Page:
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n Lesotho Law Journal - The HIV/AIDS pandemic and the labour laws of Lesotho
Laws and policy documents have been developed in an attempt to deal with the pandemic of HIV and AIDS. It is universally recognized that HIV/ AIDS affects mostly the working populations. Hence the best place to concentrate efforts at combating the disease is at the workplace. One of the methods of dealing with this disease is through screening of HIV infection at the workplace. This raises issues of discrimination where it may be used as a yardstick to determine the employability of a person or the mobility of an employee in the work ladder.
The Constitution of Lesotho provides that 'Subject to the provisions of subsections (4) and (5) no law shall make any provision that is discriminatory either of itself or in its effect'. The National AIDS Policy of Lesotho states in clear terms that to deny a person employment on the basis of his or her HIV status is tantamount to discrimination. Yet there are institutions which have made it compulsory for any applicant to test HIV before being employed. There seem to be very strong and persuasive reasons for mandatory testing of HIV at all sections of the society especially at the production sectors.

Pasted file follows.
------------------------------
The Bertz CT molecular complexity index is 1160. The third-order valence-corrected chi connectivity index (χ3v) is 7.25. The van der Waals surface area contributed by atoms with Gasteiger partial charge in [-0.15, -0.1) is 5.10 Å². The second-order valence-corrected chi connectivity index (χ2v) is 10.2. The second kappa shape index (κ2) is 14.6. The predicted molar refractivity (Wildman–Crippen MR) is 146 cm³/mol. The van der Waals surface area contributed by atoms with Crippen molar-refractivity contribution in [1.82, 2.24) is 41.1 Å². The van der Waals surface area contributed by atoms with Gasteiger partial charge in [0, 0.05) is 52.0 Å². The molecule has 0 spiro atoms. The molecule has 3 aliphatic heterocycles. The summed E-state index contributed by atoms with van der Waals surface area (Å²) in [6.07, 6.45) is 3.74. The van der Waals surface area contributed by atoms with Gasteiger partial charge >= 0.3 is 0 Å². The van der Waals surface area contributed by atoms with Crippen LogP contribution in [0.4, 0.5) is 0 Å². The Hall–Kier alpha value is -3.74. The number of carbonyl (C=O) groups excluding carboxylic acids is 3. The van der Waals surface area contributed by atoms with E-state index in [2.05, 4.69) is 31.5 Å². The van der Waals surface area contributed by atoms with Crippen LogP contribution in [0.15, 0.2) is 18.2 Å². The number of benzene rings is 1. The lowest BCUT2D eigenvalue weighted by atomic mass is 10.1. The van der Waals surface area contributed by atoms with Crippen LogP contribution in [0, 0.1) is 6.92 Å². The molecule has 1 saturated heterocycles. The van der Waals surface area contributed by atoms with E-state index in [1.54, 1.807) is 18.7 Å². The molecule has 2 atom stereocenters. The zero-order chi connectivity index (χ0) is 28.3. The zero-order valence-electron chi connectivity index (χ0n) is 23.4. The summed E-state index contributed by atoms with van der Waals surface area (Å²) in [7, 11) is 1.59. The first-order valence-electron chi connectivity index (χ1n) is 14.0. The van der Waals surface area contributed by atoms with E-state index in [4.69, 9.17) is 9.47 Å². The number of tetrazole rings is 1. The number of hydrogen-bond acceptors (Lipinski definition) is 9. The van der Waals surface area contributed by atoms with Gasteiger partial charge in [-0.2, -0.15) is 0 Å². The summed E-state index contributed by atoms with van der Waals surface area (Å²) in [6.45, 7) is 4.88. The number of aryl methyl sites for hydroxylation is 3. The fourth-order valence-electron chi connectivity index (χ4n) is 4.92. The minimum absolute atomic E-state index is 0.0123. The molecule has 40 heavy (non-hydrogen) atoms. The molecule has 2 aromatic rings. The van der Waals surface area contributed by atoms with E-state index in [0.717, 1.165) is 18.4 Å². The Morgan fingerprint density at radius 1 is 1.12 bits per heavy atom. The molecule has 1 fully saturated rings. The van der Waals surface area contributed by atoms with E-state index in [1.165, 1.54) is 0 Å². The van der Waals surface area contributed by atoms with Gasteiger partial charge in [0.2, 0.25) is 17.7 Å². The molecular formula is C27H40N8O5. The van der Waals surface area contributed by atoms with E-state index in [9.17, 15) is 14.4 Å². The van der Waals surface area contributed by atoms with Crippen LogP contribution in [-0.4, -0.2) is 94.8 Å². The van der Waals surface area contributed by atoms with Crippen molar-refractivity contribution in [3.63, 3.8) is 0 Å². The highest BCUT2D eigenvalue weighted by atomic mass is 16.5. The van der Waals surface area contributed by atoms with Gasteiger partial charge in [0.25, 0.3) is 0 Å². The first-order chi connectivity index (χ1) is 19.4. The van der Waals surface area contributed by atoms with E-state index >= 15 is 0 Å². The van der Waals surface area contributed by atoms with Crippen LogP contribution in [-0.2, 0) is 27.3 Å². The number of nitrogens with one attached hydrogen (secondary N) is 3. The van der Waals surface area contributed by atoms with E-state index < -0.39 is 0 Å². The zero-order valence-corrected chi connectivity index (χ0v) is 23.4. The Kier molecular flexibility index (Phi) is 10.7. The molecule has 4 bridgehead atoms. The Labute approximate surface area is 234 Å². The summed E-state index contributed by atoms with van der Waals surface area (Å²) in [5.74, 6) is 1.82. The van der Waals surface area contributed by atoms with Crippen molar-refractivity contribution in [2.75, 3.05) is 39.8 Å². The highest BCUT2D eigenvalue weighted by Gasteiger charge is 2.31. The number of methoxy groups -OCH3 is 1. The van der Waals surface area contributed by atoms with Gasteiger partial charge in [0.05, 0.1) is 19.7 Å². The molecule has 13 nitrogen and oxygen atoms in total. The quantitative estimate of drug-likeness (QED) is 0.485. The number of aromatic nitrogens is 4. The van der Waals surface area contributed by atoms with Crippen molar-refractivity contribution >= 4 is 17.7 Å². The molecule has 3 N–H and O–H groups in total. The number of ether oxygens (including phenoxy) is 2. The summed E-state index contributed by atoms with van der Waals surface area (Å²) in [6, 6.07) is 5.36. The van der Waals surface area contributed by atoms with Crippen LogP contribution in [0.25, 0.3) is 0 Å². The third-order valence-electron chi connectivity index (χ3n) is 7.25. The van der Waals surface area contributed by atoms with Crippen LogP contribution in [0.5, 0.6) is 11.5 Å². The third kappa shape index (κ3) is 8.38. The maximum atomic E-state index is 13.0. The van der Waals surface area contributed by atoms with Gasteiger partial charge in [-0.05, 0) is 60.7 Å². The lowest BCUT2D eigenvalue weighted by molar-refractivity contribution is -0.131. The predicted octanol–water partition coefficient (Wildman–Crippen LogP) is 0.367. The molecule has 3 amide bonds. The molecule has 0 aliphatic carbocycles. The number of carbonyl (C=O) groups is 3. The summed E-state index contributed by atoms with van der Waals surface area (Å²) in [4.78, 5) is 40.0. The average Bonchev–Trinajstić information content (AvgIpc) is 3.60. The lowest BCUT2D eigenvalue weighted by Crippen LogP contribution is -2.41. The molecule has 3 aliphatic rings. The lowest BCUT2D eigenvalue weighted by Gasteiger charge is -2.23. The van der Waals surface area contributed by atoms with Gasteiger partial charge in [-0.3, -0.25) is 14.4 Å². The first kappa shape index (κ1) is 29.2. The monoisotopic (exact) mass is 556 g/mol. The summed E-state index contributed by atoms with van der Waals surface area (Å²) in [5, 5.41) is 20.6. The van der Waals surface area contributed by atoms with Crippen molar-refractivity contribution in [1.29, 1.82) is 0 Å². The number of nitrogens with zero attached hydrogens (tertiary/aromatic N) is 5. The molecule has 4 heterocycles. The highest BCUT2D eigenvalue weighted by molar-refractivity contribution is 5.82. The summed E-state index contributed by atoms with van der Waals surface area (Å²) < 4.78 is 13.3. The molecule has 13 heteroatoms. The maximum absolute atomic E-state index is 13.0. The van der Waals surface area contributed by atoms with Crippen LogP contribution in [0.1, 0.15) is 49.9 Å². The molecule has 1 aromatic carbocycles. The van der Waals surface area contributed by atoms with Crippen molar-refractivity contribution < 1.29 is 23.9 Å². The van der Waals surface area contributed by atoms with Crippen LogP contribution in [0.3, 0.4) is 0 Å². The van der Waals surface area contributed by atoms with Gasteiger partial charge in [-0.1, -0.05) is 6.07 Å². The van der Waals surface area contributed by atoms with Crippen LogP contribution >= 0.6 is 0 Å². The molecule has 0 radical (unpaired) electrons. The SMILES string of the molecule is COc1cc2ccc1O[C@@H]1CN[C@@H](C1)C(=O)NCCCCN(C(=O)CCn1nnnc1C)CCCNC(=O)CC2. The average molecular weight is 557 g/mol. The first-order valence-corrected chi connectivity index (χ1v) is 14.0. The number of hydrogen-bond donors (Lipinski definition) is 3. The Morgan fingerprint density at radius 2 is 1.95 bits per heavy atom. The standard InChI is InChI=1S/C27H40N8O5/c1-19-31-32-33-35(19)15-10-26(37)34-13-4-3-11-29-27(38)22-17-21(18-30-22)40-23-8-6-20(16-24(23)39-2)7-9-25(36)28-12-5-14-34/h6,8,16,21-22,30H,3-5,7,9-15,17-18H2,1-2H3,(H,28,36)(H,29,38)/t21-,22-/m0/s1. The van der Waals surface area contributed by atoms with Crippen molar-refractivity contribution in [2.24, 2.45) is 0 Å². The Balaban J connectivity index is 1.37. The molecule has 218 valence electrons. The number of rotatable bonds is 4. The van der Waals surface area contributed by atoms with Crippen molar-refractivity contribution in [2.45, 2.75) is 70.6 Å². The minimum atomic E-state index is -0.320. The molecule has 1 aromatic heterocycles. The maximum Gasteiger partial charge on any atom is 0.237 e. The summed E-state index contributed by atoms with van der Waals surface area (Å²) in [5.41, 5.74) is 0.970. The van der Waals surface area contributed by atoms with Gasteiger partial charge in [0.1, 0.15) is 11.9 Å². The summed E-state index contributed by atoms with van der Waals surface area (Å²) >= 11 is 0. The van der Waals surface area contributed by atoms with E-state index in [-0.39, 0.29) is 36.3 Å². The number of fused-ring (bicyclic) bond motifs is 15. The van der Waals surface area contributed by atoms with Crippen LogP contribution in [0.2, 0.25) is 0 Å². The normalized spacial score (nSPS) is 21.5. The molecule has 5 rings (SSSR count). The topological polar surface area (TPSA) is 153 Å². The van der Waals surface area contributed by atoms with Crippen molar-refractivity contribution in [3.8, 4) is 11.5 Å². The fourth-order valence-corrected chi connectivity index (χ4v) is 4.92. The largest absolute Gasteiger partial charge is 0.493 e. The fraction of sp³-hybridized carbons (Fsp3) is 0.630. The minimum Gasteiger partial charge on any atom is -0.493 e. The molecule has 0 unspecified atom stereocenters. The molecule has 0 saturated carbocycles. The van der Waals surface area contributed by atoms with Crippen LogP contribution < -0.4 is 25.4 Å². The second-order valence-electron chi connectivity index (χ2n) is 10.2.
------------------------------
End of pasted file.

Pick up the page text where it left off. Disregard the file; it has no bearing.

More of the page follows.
This paper argues that the path followed by Lesotho in policy formulation seems to be heading towards making it mandatory for every one to test for HIV/AIDS despite the constitutional provisions and the principles of the policy. However, the solution can be not to rely entirely on voluntary testing thus neglecting the importance of knowing the HIV status of all employees in any one organization-but reserve the power or right to demand mandatory testing for the employer where there are compelling reasons. In other words, it is possible to have voluntary testing which relies very heavily on availability of medication and other resources, together with mandatory testing whenever a situation so warrants-and this should apply to all sectors of the economy.
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